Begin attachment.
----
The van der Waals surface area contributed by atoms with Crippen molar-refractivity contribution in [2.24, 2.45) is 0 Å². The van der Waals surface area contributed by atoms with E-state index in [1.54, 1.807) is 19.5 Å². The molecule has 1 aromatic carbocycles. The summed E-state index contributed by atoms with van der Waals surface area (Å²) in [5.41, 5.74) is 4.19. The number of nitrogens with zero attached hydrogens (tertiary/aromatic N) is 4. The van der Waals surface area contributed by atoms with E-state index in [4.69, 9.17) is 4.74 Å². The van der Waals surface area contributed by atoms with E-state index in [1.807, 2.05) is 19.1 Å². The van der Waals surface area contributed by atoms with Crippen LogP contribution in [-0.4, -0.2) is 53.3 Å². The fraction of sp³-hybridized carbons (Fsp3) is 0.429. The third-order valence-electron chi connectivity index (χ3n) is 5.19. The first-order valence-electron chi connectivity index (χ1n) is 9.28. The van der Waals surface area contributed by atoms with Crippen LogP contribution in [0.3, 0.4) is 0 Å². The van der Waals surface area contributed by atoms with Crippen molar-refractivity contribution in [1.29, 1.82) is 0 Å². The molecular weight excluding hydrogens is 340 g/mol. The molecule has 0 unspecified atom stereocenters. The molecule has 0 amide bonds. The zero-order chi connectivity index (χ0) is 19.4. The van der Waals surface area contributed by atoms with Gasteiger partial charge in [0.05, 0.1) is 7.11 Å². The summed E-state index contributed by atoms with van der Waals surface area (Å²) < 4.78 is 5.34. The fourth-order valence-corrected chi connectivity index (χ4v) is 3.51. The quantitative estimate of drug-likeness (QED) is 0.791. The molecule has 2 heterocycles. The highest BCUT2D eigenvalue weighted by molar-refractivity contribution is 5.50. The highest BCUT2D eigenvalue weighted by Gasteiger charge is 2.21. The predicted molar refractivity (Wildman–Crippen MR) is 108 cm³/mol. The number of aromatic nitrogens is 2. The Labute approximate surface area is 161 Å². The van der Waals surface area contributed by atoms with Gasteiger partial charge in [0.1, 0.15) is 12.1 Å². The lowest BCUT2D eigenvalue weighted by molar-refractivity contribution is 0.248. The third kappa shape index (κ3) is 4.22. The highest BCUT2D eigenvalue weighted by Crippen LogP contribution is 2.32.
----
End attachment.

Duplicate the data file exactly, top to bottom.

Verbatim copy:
The van der Waals surface area contributed by atoms with Crippen molar-refractivity contribution in [2.24, 2.45) is 0 Å². The van der Waals surface area contributed by atoms with E-state index in [1.54, 1.807) is 19.5 Å². The molecule has 1 aromatic carbocycles. The summed E-state index contributed by atoms with van der Waals surface area (Å²) in [5.41, 5.74) is 4.19. The number of nitrogens with zero attached hydrogens (tertiary/aromatic N) is 4. The van der Waals surface area contributed by atoms with E-state index in [4.69, 9.17) is 4.74 Å². The van der Waals surface area contributed by atoms with E-state index in [1.807, 2.05) is 19.1 Å². The van der Waals surface area contributed by atoms with Crippen LogP contribution in [-0.4, -0.2) is 53.3 Å². The fraction of sp³-hybridized carbons (Fsp3) is 0.429. The third-order valence-electron chi connectivity index (χ3n) is 5.19. The first-order valence-electron chi connectivity index (χ1n) is 9.28. The van der Waals surface area contributed by atoms with Crippen LogP contribution in [0.3, 0.4) is 0 Å². The van der Waals surface area contributed by atoms with Crippen molar-refractivity contribution in [1.29, 1.82) is 0 Å². The molecular weight excluding hydrogens is 340 g/mol. The molecule has 0 unspecified atom stereocenters. The molecule has 0 amide bonds. The zero-order chi connectivity index (χ0) is 19.4. The van der Waals surface area contributed by atoms with Gasteiger partial charge in [0.05, 0.1) is 7.11 Å². The summed E-state index contributed by atoms with van der Waals surface area (Å²) < 4.78 is 5.34. The fourth-order valence-corrected chi connectivity index (χ4v) is 3.51. The quantitative estimate of drug-likeness (QED) is 0.791. The molecule has 2 heterocycles. The highest BCUT2D eigenvalue weighted by molar-refractivity contribution is 5.50. The highest BCUT2D eigenvalue weighted by Gasteiger charge is 2.21. The predicted molar refractivity (Wildman–Crippen MR) is 108 cm³/mol. The number of aromatic nitrogens is 2. The Labute approximate surface area is 161 Å². The van der Waals surface area contributed by atoms with Gasteiger partial charge in [0.1, 0.15) is 12.1 Å². The lowest BCUT2D eigenvalue weighted by molar-refractivity contribution is 0.248. The third kappa shape index (κ3) is 4.22. The highest BCUT2D eigenvalue weighted by Crippen LogP contribution is 2.32.